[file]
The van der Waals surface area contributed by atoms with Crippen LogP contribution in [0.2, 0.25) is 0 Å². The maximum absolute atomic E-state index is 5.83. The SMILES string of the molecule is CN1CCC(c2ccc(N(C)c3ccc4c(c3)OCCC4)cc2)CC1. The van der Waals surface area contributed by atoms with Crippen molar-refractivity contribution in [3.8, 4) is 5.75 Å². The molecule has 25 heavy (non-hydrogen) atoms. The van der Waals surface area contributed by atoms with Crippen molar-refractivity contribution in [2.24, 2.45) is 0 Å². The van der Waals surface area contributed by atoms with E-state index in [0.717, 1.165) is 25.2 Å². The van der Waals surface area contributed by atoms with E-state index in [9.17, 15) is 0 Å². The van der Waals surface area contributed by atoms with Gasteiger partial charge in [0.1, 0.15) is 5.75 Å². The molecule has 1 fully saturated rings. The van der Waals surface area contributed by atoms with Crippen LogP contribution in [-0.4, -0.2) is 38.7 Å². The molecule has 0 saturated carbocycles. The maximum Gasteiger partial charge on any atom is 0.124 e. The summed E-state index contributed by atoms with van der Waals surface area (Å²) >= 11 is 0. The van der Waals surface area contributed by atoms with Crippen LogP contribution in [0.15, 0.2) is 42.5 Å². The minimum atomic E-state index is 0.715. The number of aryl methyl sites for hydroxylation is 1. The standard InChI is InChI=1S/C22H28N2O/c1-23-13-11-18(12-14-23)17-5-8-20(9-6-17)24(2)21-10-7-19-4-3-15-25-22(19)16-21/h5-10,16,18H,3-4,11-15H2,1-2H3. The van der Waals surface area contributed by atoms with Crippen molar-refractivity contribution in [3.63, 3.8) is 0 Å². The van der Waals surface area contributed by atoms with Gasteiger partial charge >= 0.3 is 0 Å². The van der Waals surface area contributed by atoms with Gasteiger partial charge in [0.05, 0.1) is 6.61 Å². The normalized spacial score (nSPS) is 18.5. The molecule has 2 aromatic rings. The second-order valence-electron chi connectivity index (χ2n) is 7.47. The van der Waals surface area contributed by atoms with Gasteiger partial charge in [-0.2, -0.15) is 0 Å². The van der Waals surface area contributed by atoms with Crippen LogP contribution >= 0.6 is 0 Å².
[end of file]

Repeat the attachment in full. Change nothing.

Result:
The van der Waals surface area contributed by atoms with Crippen LogP contribution in [0.2, 0.25) is 0 Å². The maximum absolute atomic E-state index is 5.83. The SMILES string of the molecule is CN1CCC(c2ccc(N(C)c3ccc4c(c3)OCCC4)cc2)CC1. The van der Waals surface area contributed by atoms with Crippen molar-refractivity contribution in [3.8, 4) is 5.75 Å². The molecule has 25 heavy (non-hydrogen) atoms. The van der Waals surface area contributed by atoms with Crippen molar-refractivity contribution in [2.24, 2.45) is 0 Å². The van der Waals surface area contributed by atoms with E-state index in [0.717, 1.165) is 25.2 Å². The van der Waals surface area contributed by atoms with E-state index in [9.17, 15) is 0 Å². The van der Waals surface area contributed by atoms with Gasteiger partial charge in [0.1, 0.15) is 5.75 Å². The molecule has 1 fully saturated rings. The van der Waals surface area contributed by atoms with Crippen LogP contribution in [-0.4, -0.2) is 38.7 Å². The molecule has 0 saturated carbocycles. The maximum Gasteiger partial charge on any atom is 0.124 e. The summed E-state index contributed by atoms with van der Waals surface area (Å²) >= 11 is 0. The van der Waals surface area contributed by atoms with Crippen LogP contribution in [0.15, 0.2) is 42.5 Å². The minimum atomic E-state index is 0.715. The number of aryl methyl sites for hydroxylation is 1. The standard InChI is InChI=1S/C22H28N2O/c1-23-13-11-18(12-14-23)17-5-8-20(9-6-17)24(2)21-10-7-19-4-3-15-25-22(19)16-21/h5-10,16,18H,3-4,11-15H2,1-2H3. The van der Waals surface area contributed by atoms with Crippen molar-refractivity contribution in [3.63, 3.8) is 0 Å². The van der Waals surface area contributed by atoms with Gasteiger partial charge >= 0.3 is 0 Å². The van der Waals surface area contributed by atoms with Gasteiger partial charge in [0.05, 0.1) is 6.61 Å². The normalized spacial score (nSPS) is 18.5. The molecule has 2 aromatic rings. The second-order valence-electron chi connectivity index (χ2n) is 7.47. The van der Waals surface area contributed by atoms with Gasteiger partial charge in [-0.2, -0.15) is 0 Å². The van der Waals surface area contributed by atoms with Crippen LogP contribution >= 0.6 is 0 Å².